Friday, March 26, 2010

Gaining the art of conversation

One of the most important things about Eight Bites is that with the limited food intake you have a lot of free time at the dinner table. This free time should not be spent alone if possible. As we lose weight we tend to isolate ourselves a bit as we transition from that overweight person into someone completely different. It is a bit of a lonely process because you are going through it by yourself. It is very important that we try not to isolate ourselves at meals since this can be both emotionally and physically draining. Having a loved one to talk to or friends over for dinner helps in the process of weight loss transition and makes you feel better about yourself.

You need to have people around you who understand the physical processes you are going through and support your efforts. Sometimes  friends can be a bit of problem if they don't understand the physical process or the why you did this in the first palce. They may try to get you to eat a bit more. I think its because they can, and they don't want to feel that they are an issue. Be careful with that second group of "dietary helpers" since they can really sabotage your weight loss efforts.

Last Thursday we attended a large dinner for artisan food producers in the upper Tiber River Valley here in Italy. There were about 120 people in attendance and only a few spoke English. Still being in the beginning phases of learning Italian I found the prospects of the dinner a little intimidating and potentially isolating. I have had a number of experiences at meals in the recent past where virtually everyone spoke Italian and I found those evenings a bit painful. While I am starting to understand what is being said, or at least the gist of it, the textural quality of the conversation is lost on me.  The emotional tenor of the conversation must be defined by the expressions used and the inflections of the speakers. I had the opportunity to sit next to a gentlemen from Wisconsin who was now a goat farmer and artisan cheese maker. And a good one at that. He had lived in Italy for 20 years, and being from the US he was able to translate for me at least as much as I needed to get the points in the many speeches and conversations swirling around me. Without his assistance I would have sat there rather quietly for a three hour dinner. The ability to converse is a significant asset in the socialization process.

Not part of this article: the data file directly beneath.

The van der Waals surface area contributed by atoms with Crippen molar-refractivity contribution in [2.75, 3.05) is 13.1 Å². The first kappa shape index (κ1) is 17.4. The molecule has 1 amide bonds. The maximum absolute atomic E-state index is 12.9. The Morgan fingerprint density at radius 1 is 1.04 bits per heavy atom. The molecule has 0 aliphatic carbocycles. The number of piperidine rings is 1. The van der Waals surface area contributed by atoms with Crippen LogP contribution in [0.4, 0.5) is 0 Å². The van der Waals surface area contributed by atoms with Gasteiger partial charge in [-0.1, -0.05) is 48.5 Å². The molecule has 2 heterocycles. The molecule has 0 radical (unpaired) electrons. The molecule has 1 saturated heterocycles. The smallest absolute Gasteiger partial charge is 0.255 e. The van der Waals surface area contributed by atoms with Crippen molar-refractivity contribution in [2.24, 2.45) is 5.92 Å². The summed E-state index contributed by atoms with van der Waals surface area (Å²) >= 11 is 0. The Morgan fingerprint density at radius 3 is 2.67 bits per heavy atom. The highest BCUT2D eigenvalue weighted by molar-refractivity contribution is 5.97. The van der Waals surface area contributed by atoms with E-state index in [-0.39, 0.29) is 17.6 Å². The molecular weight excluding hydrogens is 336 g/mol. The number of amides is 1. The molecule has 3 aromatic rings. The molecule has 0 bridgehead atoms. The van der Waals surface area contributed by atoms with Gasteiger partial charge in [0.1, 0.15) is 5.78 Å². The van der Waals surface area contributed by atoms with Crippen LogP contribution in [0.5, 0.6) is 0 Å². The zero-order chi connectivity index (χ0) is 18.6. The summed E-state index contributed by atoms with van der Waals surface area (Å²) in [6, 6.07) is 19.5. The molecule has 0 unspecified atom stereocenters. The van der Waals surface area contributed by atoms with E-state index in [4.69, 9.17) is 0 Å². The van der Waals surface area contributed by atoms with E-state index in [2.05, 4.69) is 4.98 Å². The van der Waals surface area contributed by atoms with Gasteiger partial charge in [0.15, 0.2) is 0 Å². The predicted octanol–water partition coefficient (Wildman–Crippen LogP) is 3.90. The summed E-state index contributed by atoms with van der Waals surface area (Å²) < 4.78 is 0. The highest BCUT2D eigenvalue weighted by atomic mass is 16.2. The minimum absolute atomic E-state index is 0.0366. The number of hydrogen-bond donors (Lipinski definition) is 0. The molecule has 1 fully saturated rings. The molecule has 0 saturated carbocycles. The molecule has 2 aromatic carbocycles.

It was a multicourse meal as Italian banquets are want to be.  The antipasti included a variety of cured meats, lardo (actually spiced pork fat and pretty good), and some local bread. Fagiolini beans with stewed Chianina beef were next. All of the foods prepared were generated by the artisan food growers and producers. We had braised lamb, more Chianina beef osso bucco, braised spinach, mashed potatoes, and for dessert, goat cheese from my new friend. Colomba (an Easter bread) and vinsanto were then served. It was a pretty good meal and because it stretched out over three hours, I was able to eat a little bit of everything. It takes about two hours to clear the stomach after a meal so a three hour meal of small bites provided me with plenty of nutrition and a varied set of new tastes. I did miss conversing though and I spent a great deal of the time quietly listening to the conversations at our table.

We have had a friend of Elizabeth's here for the last month. Winder was in her 70's but was a lively dinner conversationalist (an aging Hippie)  and our evening meals were often filled with arguments, discussion of current events and general banter. While we did not always agree, we did hold interesting conversations and the table was never silent for long. I was able to eat my small amounts and still feel like I was an integral part of the dining experience. The give and take in the conversation was what was important. Sometimes attempts at conversation can be restricted by simply stating rhetorical statements or  questions. These types of interactions generally do not foster conversation but more often silence. A statement made that does not require an answer or a question that only has one answer does not elicit conversation. It is the true give and take that makes for meaningful conversations at the dinner table.

I guess what I am trying to get at is that it is important to not eat alone; to interact during the dining experience, and to be willing to listen to different views and attitudes without prejudice. I assume this is called active listening and it is good for the mind as the weight loss surgery and the resultant weight loss is good for the body. Just remember, no fighting at the dinner table, it disrupts your digestion and makes you eat (and often drink) more than you should. Discuss, argue, debate, but don't get angry.

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